Water or milk to mix 8-12 prunes Rub the fat into the dry ingredients and mix to a soft consistency with syrup and milk or water. Place the soaked stoned prunes in the bottom of a greased basin, and pile the pudding mixture on top. Cover with a greased paper and steam for 1 ½-2 hours. Use the prune juice thickened with cornflour or custard powder as a sauce. Marmalade Pudding 4 2 1 1 2 1 1 ¼ oz. Stale bread Tablespoons flour Tablespoons sugar oz. Margarine Tablespoons marmalade Level teaspoonful baking powder egg (reconstituted) pint of milk or water

Add the margarine to the milk and warm until the margarine has melted. Crumble the stale bread and pour over the warmed milk and melted margarine. Allow to stand for 10 minutes. Add flour, sugar, half the marmalade and the reconstituted egg and beat well then add the baking powder. Place the rest of the marmalade in the bottom of a greased basin and pour the mixture over. Cover and steam for 1 ½ hours. Bread and Butter Pudding (sufficient for two children) 3 ozs. Bread 1 ½ ozs. Margarine 1 ½ oz. Fruit ¾ Pint Custard Spread the margarine on bread, cut into cubes. Arrange layers of bread cubes and fruit in a small pie-dish, pour custard over this and bake in moderate oven till brown. Ginger Pudding 2 oz. Sugar [or 1 tablespoonful syrup] 2 oz. Margarine 6 oz. Flour 1 Teaspoon ginger 1 Teaspoon baking powder Milk and water Cream fat and sugar. Mix together the flour, baking powder and ginger. Add to the creamed fat and sugar. Mix to a soft consistency with liquid. Steam for 1 hour.

Steamed Chocolate Duff 6 oz. Flour ¾ Teaspoon baking powder 2 ½ Teaspoons cocoa 2 ½ Teaspoons sugar 1 ½ oz. Fat 1 ½ oz. Grated raw potato Milk and water Rub fat into flour and mix all ingredients together. Make into soft dough with the liquid. Steam in a small greased mould for about 30-40 minutes. Steamed Sponge Pudding Tablespoons plain flour 1 Teaspoon baking powder Pinch of salt ½ oz. Margarine or fat 1 Tablespoon sugar Few drops of flavouring 3 Tablespoons milk or water to mix Mix the flour, baking powder and salt. Rub in the margarine or fat then add the sugar. Mix in the flavouring and milk or water, turn into two greased cups, or a small basin, and steam for 30-35 minutes. Serve with sweet sauce. The recipe may be varied as follows; 1. Fruit Pudding. Add 2-3 tablespoons dried fruit with the sugar. 2. Chocolate Pudding. Add ½ tablespoon cocoa and extra ½ tablespoon sugar to the dry ingredients. 3. Ginger or Spice Pudding. Add 1 teaspoon ground ginger or mixed spice to the dry ingredients. 4. Jam Pudding. Place 1 tablespoon jam at the bottom of the basin before adding the pudding mixture.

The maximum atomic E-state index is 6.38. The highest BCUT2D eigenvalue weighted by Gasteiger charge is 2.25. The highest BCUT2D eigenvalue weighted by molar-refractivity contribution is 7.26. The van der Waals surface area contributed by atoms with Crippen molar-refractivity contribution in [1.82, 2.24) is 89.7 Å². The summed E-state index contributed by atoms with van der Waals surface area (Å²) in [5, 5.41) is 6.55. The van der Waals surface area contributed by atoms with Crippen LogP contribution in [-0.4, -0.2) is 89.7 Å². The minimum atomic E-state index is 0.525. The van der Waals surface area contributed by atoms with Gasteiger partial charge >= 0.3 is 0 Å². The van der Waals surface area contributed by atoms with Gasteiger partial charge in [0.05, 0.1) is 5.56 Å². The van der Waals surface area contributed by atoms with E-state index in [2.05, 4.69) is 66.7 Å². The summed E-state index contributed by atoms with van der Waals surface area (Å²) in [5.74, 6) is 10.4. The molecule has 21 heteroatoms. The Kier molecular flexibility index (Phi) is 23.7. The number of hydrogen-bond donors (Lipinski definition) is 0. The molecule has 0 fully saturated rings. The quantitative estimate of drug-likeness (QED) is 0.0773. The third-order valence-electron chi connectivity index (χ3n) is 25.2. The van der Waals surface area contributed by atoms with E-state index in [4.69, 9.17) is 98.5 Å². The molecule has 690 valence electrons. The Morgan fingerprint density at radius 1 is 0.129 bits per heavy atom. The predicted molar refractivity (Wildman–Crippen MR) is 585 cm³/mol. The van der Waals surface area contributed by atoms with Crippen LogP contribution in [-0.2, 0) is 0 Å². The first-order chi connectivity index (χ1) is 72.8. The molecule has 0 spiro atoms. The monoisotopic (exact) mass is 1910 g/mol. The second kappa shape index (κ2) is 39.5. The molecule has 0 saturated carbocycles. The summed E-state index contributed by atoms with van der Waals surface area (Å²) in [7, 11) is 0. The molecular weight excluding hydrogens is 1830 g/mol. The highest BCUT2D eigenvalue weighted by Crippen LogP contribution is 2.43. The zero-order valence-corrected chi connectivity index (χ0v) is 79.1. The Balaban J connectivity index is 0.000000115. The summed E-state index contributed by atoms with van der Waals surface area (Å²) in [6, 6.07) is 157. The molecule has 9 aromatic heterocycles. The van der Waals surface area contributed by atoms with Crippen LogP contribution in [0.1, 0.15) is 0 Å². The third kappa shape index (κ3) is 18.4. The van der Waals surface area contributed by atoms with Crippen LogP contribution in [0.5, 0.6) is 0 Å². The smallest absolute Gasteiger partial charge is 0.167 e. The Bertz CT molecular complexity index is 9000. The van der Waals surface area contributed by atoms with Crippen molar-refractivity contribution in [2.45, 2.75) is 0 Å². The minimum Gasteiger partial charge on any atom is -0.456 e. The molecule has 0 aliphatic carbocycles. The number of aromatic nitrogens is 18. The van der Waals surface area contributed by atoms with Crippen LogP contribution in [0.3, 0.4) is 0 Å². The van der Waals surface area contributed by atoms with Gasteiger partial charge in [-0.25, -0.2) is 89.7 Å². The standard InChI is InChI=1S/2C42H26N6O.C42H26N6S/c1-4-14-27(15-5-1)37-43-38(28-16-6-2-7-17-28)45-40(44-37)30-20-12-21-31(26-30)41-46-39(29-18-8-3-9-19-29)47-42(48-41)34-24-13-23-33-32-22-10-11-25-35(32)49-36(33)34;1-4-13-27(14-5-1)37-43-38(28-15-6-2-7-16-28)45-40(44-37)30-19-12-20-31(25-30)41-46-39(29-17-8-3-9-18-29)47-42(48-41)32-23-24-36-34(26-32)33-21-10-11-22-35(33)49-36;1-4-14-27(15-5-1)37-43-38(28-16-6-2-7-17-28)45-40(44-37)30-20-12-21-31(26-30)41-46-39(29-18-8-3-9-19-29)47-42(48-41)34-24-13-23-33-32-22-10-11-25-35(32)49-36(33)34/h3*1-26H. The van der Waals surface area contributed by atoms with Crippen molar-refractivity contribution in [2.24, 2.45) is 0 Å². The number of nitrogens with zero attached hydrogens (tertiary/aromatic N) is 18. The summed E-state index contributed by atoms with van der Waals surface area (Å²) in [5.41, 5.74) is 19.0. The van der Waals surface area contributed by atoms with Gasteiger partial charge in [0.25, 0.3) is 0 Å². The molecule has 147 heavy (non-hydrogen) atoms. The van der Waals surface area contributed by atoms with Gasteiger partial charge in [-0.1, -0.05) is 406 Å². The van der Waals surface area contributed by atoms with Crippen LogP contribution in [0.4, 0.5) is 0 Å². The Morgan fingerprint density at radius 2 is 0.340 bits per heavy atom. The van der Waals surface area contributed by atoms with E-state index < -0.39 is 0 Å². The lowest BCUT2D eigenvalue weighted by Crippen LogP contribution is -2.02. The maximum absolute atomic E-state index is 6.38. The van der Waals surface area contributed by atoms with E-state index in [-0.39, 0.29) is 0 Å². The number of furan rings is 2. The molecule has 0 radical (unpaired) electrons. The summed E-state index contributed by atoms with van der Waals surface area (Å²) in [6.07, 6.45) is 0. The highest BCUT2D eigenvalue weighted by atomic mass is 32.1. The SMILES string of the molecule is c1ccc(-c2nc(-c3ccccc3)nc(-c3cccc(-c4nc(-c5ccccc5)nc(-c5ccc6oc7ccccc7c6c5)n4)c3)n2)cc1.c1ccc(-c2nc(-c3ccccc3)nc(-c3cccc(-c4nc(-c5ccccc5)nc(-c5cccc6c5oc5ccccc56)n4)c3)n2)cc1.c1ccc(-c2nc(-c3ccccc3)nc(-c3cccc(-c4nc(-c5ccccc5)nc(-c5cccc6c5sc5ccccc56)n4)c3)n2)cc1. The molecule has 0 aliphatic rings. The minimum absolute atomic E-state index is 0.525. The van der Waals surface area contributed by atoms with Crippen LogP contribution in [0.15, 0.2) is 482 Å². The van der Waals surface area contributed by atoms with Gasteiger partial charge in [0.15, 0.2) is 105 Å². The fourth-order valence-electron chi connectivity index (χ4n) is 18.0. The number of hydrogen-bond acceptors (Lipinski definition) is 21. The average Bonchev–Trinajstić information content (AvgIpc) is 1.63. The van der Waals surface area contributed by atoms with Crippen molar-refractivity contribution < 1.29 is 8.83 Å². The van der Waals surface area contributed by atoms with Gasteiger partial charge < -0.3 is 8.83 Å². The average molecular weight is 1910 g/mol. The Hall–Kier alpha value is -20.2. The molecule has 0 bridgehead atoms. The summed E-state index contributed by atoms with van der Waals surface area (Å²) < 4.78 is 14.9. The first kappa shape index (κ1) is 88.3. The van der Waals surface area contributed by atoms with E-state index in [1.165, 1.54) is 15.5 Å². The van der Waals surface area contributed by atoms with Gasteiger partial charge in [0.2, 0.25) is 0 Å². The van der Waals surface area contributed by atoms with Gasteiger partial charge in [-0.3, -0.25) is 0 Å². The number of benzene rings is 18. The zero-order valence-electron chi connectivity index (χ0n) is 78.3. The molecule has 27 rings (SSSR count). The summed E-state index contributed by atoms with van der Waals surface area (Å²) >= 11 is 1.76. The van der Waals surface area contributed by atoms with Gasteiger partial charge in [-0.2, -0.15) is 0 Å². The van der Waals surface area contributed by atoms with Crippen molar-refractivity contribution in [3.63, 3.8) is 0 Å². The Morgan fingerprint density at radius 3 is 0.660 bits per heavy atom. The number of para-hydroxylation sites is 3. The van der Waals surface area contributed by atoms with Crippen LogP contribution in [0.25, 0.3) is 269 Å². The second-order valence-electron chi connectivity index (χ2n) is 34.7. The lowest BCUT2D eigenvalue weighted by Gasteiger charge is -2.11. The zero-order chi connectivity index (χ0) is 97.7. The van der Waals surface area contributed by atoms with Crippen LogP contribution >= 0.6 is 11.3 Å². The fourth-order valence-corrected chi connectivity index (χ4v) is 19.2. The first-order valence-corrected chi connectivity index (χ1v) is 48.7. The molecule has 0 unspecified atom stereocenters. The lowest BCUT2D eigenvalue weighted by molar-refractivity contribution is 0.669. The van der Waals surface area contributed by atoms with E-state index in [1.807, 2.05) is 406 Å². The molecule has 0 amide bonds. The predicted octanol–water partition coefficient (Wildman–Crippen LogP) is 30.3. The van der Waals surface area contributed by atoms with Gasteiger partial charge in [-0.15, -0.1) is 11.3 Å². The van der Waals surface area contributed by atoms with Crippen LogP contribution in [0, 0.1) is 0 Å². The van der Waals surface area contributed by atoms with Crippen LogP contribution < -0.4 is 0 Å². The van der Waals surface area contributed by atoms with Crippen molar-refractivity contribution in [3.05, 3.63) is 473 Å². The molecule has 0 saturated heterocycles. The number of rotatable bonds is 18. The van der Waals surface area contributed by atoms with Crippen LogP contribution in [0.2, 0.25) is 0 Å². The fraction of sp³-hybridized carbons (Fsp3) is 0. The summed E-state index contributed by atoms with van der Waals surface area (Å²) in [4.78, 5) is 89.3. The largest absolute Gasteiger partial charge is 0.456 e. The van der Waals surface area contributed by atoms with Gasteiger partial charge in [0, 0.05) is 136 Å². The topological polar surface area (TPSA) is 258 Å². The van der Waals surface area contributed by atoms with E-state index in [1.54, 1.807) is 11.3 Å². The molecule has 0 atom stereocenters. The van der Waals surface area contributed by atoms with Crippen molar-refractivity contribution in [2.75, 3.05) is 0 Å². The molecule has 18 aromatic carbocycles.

Sweet Sauce 1 1 ½ 1 A Tablespoon flour Tablespoon dried egg, dry Pint milk ½ Tablespoons sugar few drops of flavouring essence or ½ -1 teaspoon ground nutmeg or cinnamon

Mix the flour and egg together and blend to a smooth cream with a little of the milk. Boil the remainder and pour on to the blended mixture. Return to the pan and bring to the boil, stirring all the time; boil gently for five minutes. Add the sugar and flavouring mix well, and serve hot.